I remember being 8 or 9 when this happened and I was like how could people believe a mere mortal man? It wasn't until now as an adult and reading how Rev. Jones's followers were brainwashed can one fully understand how people will believe anything a Pastor (cult leader) will say.

l
lukasevansherman
Jul 18, 2017

"We didn't commit suicide. We committed an act of revolutionary suicide protesting the conditions of an inhumane world."-Jim Jones
Even if they don't know the origin, most people know the phrase "Don't drink the Kool-Aid." In reality, it was an off brand, which is one of the things you'll learn in this exhaustive and long (close to 500 pages) look at the tragedy of Jonestown. Jeff Guin, who has also written about Charles Manson, delves into the childhood of Jones and the rise of his church, the Peoples Temple, which initially was idealistic and committed to racial and social equality. Despite the extensive research, I finished the book without much a sense of who Jones was and why so many people blindly followed him, even into death. It does provide a fresh take on the events, but could've been shorter and more insightful. There's also "Hearing the Voices of Jonestown," which takes the victims' perspective and the film "The Sacrament," which is a fictionalized version of the story.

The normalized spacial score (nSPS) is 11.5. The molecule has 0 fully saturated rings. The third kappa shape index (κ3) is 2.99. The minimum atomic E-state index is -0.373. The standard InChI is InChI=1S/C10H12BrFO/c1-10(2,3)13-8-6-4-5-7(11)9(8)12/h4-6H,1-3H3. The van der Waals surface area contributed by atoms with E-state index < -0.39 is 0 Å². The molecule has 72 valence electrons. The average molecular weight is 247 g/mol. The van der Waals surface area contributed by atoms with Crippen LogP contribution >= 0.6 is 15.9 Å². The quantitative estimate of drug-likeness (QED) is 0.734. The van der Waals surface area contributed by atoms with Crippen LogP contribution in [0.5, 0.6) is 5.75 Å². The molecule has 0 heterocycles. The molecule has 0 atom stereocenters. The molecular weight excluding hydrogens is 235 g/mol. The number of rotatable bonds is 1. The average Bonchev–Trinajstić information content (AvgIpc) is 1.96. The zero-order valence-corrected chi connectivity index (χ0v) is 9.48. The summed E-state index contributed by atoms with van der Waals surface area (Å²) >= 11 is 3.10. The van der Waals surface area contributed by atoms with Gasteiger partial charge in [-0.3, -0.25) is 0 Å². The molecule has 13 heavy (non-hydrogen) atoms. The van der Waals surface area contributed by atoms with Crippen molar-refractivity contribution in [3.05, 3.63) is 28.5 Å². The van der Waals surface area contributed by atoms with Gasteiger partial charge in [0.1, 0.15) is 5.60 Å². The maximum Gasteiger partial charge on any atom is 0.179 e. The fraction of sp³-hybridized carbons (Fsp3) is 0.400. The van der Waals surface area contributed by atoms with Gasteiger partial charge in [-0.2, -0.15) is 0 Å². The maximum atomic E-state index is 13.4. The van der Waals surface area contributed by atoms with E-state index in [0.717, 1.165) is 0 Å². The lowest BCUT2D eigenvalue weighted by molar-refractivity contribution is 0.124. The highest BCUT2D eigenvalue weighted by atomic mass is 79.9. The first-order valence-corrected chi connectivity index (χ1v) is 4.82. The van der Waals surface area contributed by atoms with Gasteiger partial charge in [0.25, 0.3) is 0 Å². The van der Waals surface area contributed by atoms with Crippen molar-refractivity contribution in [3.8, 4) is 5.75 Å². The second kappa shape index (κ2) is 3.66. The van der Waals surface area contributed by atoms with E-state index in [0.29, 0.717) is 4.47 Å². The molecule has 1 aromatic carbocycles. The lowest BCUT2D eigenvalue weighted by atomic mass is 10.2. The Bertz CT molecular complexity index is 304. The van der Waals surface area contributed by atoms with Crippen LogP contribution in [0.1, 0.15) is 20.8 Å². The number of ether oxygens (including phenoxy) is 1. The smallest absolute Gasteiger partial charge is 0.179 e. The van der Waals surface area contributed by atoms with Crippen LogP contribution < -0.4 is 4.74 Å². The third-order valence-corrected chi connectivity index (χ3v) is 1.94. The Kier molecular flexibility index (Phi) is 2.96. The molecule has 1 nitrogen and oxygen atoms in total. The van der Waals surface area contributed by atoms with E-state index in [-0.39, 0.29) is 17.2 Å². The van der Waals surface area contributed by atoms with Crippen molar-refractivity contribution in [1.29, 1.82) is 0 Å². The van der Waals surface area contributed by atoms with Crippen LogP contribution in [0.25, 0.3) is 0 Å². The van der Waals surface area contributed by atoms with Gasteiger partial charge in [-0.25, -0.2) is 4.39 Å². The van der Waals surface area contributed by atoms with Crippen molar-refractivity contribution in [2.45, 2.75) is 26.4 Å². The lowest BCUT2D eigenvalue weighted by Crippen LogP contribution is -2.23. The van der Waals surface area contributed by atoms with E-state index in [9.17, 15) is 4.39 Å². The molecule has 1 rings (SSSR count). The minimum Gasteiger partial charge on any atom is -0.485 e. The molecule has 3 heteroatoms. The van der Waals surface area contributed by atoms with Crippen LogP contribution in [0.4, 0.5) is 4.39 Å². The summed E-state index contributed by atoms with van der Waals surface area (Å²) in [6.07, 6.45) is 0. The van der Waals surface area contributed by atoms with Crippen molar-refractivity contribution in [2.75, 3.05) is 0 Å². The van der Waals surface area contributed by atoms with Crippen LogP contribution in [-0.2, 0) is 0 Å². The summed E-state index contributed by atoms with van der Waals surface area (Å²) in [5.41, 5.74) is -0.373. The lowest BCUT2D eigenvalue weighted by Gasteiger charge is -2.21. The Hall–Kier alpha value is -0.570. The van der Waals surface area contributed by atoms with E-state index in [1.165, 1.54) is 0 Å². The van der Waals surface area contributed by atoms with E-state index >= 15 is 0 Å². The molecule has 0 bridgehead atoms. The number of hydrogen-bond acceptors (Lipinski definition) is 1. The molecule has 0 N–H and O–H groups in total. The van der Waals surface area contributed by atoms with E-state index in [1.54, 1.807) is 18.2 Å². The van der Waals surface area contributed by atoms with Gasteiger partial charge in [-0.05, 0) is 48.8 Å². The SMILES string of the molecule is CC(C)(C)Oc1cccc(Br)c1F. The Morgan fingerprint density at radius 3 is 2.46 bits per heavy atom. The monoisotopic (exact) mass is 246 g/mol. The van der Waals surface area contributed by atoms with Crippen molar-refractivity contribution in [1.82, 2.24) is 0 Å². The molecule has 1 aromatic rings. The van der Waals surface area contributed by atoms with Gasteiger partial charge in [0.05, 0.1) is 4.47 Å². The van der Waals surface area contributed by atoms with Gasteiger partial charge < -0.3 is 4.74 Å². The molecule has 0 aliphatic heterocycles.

m
MplsTA
Jul 16, 2017

Jonestown may be long gone and covered by an overgrown jungle in Guyana but the story lives on.

This book lets the reader know the real Jim Jones from childhood to his suicide in Jonestown. It also covers the success of his churches, how he funded them and why he felt he had to leave the United States. He was a strange, dark man that influenced a lot of people- having control of his follower's faith, finances, families and in the end their very lives.
The author does a very good job describing what happened near the end of Jonestown such as who got killed by Jones' people (such as Congressman Leo Ryan) and the followers and others that managed to get away.
Of interest to me was how much Jones (and his church) was worth on paper. Jones' camp was run very frugally without indoor plumbing, running a generator for electricity and rarely enough food for his followers. In reality, millions were hidden in accounts around the world in Jones name. Some were never recovered.

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fledge
May 06, 2017

Jim Jones was strange from childhood, a person who believed in reincarnation – he thought he was the rebirth of Buddha and Lenin – and a person who was convinced he would do great things as a great man. He was a first-class charlatan and a fraud, using chicken guts through sleight of hand to “prove” that he had excised cancer from its sufferers. He was driven by a need to be in total control. Money, sex, and power were his great lusts, which he indulged in to suit his wants. He was charming, convincing, and dedicated, able to lead 900 people to mass murder and suicide. An excellent book. Recommended.